Long hours spent online have been previously linked to weight gain and a sedentary lifestyle. A new study, however, found that social media can actually motivate one to become fit.

New research published in the journal Preventive Medicine Reports showed that the Web, particularly “health buddies” on social media, can positively affect exercise habits.

The team from University of Pennsylvania, led by Damon Centola of the Annenberg School for Communication and the School of Engineering and Applied Sciences, tested a fitness motivator against promotions and created a website where 217 graduate students enrolled in free gym classes at the university.

One group received promotional messages that included motivational exercise videos and graphics containing fitness tips and advice, while another saw no advertisements but instead were immersed in social networks with six of their peers.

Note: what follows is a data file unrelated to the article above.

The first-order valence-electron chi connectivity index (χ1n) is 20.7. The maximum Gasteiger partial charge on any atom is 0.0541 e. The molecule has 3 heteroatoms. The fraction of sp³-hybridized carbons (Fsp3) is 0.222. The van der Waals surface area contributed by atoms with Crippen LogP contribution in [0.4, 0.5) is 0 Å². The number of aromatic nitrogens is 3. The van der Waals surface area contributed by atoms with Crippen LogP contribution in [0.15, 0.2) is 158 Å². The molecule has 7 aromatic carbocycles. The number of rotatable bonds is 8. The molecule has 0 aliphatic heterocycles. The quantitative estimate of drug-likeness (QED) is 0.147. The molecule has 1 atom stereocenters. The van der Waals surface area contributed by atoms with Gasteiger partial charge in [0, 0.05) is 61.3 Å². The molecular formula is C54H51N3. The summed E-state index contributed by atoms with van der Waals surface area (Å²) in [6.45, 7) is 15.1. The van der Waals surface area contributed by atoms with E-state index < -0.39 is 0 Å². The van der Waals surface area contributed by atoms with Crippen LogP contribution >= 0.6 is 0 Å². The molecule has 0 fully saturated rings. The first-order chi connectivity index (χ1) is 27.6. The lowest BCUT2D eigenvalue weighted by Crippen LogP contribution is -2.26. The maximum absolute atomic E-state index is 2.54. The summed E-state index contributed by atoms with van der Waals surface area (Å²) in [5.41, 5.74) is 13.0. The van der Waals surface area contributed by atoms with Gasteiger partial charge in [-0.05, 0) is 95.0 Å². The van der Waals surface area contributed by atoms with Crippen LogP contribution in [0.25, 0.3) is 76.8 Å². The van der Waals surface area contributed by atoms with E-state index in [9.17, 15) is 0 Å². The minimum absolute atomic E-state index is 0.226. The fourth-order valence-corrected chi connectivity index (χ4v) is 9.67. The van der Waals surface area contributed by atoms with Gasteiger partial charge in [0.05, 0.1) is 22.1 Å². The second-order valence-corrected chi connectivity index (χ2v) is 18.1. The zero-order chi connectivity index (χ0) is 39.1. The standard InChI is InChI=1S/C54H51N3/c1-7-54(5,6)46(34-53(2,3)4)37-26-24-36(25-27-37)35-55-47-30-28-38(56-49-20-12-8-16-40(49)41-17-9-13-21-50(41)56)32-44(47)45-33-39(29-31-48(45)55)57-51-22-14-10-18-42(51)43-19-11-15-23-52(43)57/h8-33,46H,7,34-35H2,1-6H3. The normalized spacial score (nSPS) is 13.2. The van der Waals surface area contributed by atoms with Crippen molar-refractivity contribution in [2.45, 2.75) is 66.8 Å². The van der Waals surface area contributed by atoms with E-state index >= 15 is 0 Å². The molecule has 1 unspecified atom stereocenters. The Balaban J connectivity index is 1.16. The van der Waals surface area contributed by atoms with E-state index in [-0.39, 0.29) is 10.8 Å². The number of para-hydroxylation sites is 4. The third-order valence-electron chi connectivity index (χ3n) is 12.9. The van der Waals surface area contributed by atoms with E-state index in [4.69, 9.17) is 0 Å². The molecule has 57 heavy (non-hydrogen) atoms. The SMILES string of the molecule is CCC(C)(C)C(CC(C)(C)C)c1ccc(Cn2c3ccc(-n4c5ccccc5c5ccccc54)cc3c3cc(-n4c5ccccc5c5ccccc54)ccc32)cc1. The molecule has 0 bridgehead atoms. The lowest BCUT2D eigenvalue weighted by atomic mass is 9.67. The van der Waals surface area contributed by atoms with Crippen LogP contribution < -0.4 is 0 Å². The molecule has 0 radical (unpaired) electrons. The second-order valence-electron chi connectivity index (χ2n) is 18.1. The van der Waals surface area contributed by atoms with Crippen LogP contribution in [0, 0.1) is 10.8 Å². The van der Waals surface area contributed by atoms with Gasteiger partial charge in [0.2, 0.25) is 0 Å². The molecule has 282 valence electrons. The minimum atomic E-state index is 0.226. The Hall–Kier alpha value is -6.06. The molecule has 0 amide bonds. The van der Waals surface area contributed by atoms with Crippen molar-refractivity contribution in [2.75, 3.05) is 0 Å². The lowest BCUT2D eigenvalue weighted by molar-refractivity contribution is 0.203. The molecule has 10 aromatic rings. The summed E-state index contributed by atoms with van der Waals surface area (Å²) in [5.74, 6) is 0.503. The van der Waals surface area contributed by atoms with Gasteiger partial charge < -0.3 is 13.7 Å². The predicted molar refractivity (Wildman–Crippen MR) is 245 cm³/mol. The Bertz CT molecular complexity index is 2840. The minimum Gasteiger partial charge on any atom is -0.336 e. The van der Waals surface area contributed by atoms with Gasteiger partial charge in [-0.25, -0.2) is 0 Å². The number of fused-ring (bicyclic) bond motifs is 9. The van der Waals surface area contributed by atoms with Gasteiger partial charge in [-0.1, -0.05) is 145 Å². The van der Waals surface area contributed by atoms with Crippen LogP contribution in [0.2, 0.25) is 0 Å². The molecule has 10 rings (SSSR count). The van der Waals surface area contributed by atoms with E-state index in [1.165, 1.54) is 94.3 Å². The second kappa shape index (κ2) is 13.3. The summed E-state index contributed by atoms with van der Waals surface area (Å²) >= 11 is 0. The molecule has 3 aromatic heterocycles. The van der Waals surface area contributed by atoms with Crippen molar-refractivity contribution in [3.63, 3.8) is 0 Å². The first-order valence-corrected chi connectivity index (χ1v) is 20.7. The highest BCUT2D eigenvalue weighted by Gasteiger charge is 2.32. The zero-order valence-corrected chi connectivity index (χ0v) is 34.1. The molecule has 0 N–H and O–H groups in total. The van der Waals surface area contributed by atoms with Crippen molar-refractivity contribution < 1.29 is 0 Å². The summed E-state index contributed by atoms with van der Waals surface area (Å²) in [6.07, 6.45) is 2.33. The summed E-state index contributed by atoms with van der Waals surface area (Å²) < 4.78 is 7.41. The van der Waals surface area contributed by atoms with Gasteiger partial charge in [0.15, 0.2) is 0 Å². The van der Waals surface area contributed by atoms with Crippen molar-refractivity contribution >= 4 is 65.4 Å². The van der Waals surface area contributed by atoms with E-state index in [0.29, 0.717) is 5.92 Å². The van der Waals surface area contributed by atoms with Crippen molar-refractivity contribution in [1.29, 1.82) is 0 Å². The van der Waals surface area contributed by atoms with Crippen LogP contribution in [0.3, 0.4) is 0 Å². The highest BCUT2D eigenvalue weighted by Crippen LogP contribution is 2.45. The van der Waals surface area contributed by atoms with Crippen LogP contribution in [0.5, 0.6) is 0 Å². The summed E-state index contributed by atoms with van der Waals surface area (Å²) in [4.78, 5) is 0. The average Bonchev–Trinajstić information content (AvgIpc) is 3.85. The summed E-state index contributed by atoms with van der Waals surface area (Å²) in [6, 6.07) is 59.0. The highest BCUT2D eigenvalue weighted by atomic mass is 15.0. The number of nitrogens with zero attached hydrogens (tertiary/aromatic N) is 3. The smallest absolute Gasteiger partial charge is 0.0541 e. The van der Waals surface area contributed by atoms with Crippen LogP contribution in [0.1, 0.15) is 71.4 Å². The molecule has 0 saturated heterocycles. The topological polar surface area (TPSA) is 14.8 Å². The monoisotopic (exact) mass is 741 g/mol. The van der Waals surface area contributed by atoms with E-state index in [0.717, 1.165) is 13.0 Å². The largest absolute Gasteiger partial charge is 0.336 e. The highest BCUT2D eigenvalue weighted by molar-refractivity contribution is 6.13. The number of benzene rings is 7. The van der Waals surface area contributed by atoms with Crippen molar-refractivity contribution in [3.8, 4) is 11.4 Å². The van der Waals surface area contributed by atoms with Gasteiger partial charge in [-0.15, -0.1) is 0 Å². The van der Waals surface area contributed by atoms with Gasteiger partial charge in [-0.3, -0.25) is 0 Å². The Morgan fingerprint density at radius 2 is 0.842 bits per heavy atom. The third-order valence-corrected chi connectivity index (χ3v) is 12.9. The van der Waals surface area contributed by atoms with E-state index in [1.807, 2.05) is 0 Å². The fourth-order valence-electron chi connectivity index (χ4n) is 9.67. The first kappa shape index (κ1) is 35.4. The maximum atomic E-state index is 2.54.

The peer groups remained unknown to each other but regularly exchanged notes on their fitness achievements and progress – when one signed up for yoga, the others would be notified via email, for example.

The 13-week study found that in the promotional-messages group, there was an “initial bump” in gym attendance, but the motivational effects quickly waned, with no long-term impact on class participation.

In the health-buddies group, however, the motivating effects rose and produced “a substantial growth” in enrollment rates among those in peer networks.

Contrary to the mixed signals in most popular social networks, the networks in this research offered live updates only about positive behaviors in exercising.

Cendola said that versus expensive promotional messaging, one can simply “put people into the right kind of social environment” to create or maintain positive behavior.

Simply knowing that one’s peers are going to do yoga is good motivation to wear one’s workout gear – and using an “incredibly cost-effective” technology, the study added.

The researchers also recommend this approach to be applied to other areas such as vaccinations, preventive care, and medication compliance.

In separate experiments, the team is currently testing what leads to increased social network participation, may it be friendly social support or competition.

Photo: Dave Rosenblum | Flickr

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